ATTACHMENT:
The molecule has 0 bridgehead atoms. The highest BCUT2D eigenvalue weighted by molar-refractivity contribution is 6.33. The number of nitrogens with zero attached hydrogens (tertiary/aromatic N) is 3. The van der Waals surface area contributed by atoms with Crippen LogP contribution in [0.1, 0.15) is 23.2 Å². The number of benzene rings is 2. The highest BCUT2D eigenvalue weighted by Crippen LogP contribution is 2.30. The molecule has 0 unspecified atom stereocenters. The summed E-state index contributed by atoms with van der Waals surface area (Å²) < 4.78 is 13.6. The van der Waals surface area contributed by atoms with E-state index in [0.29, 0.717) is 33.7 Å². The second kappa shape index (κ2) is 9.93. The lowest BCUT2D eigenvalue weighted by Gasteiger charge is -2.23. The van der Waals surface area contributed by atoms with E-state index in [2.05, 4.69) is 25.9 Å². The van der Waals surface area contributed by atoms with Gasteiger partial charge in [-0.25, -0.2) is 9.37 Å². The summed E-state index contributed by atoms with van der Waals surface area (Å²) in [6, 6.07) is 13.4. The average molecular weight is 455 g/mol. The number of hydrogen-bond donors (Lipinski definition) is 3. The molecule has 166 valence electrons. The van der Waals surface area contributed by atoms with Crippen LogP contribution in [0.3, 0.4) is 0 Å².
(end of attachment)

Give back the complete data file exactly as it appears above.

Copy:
The molecule has 0 bridgehead atoms. The highest BCUT2D eigenvalue weighted by molar-refractivity contribution is 6.33. The number of nitrogens with zero attached hydrogens (tertiary/aromatic N) is 3. The van der Waals surface area contributed by atoms with Crippen LogP contribution in [0.1, 0.15) is 23.2 Å². The number of benzene rings is 2. The highest BCUT2D eigenvalue weighted by Crippen LogP contribution is 2.30. The molecule has 0 unspecified atom stereocenters. The summed E-state index contributed by atoms with van der Waals surface area (Å²) < 4.78 is 13.6. The van der Waals surface area contributed by atoms with E-state index in [0.29, 0.717) is 33.7 Å². The second kappa shape index (κ2) is 9.93. The lowest BCUT2D eigenvalue weighted by Gasteiger charge is -2.23. The van der Waals surface area contributed by atoms with E-state index in [2.05, 4.69) is 25.9 Å². The van der Waals surface area contributed by atoms with Gasteiger partial charge in [-0.25, -0.2) is 9.37 Å². The summed E-state index contributed by atoms with van der Waals surface area (Å²) in [6, 6.07) is 13.4. The average molecular weight is 455 g/mol. The number of hydrogen-bond donors (Lipinski definition) is 3. The molecule has 166 valence electrons. The van der Waals surface area contributed by atoms with Crippen LogP contribution in [0.3, 0.4) is 0 Å².